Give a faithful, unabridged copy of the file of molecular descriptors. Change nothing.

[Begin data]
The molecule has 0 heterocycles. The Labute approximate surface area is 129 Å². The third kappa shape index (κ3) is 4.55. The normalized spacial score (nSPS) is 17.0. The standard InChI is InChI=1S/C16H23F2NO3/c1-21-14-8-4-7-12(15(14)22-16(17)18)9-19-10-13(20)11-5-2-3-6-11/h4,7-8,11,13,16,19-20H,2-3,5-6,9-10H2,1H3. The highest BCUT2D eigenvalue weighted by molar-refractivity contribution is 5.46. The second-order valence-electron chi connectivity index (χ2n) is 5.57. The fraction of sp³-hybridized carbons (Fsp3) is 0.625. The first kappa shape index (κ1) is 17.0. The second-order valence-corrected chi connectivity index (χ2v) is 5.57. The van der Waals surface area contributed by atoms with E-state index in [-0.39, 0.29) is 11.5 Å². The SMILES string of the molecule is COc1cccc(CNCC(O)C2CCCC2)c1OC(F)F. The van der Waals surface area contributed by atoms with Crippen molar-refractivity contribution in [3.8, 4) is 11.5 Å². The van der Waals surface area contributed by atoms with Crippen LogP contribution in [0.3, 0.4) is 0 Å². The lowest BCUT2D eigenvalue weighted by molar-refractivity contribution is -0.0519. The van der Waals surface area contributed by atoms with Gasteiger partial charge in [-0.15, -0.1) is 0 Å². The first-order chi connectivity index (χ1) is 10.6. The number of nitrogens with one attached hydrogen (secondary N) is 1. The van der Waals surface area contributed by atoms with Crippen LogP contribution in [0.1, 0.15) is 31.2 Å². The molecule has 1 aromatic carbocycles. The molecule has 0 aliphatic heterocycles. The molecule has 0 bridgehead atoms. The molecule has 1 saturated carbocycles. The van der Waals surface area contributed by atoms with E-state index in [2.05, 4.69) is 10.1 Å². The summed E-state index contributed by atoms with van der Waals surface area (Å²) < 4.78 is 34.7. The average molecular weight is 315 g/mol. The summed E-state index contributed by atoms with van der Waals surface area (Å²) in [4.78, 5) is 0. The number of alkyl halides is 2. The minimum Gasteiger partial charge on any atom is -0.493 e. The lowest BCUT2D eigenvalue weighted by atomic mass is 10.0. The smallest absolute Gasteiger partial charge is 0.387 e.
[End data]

The molecule has 0 heterocycles. The Labute approximate surface area is 129 Å². The third kappa shape index (κ3) is 4.55. The normalized spacial score (nSPS) is 17.0. The standard InChI is InChI=1S/C16H23F2NO3/c1-21-14-8-4-7-12(15(14)22-16(17)18)9-19-10-13(20)11-5-2-3-6-11/h4,7-8,11,13,16,19-20H,2-3,5-6,9-10H2,1H3. The highest BCUT2D eigenvalue weighted by molar-refractivity contribution is 5.46. The second-order valence-electron chi connectivity index (χ2n) is 5.57. The fraction of sp³-hybridized carbons (Fsp3) is 0.625. The first kappa shape index (κ1) is 17.0. The second-order valence-corrected chi connectivity index (χ2v) is 5.57. The van der Waals surface area contributed by atoms with E-state index in [-0.39, 0.29) is 11.5 Å². The SMILES string of the molecule is COc1cccc(CNCC(O)C2CCCC2)c1OC(F)F. The van der Waals surface area contributed by atoms with Crippen molar-refractivity contribution in [3.8, 4) is 11.5 Å². The van der Waals surface area contributed by atoms with Crippen LogP contribution in [0.3, 0.4) is 0 Å². The lowest BCUT2D eigenvalue weighted by molar-refractivity contribution is -0.0519. The van der Waals surface area contributed by atoms with Gasteiger partial charge in [-0.15, -0.1) is 0 Å². The first-order chi connectivity index (χ1) is 10.6. The number of nitrogens with one attached hydrogen (secondary N) is 1. The van der Waals surface area contributed by atoms with Crippen LogP contribution in [0.1, 0.15) is 31.2 Å². The molecule has 1 aromatic carbocycles. The molecule has 0 aliphatic heterocycles. The molecule has 0 bridgehead atoms. The molecule has 1 saturated carbocycles. The van der Waals surface area contributed by atoms with E-state index in [2.05, 4.69) is 10.1 Å². The summed E-state index contributed by atoms with van der Waals surface area (Å²) < 4.78 is 34.7. The average molecular weight is 315 g/mol. The summed E-state index contributed by atoms with van der Waals surface area (Å²) in [4.78, 5) is 0. The number of alkyl halides is 2. The minimum Gasteiger partial charge on any atom is -0.493 e. The lowest BCUT2D eigenvalue weighted by atomic mass is 10.0. The smallest absolute Gasteiger partial charge is 0.387 e.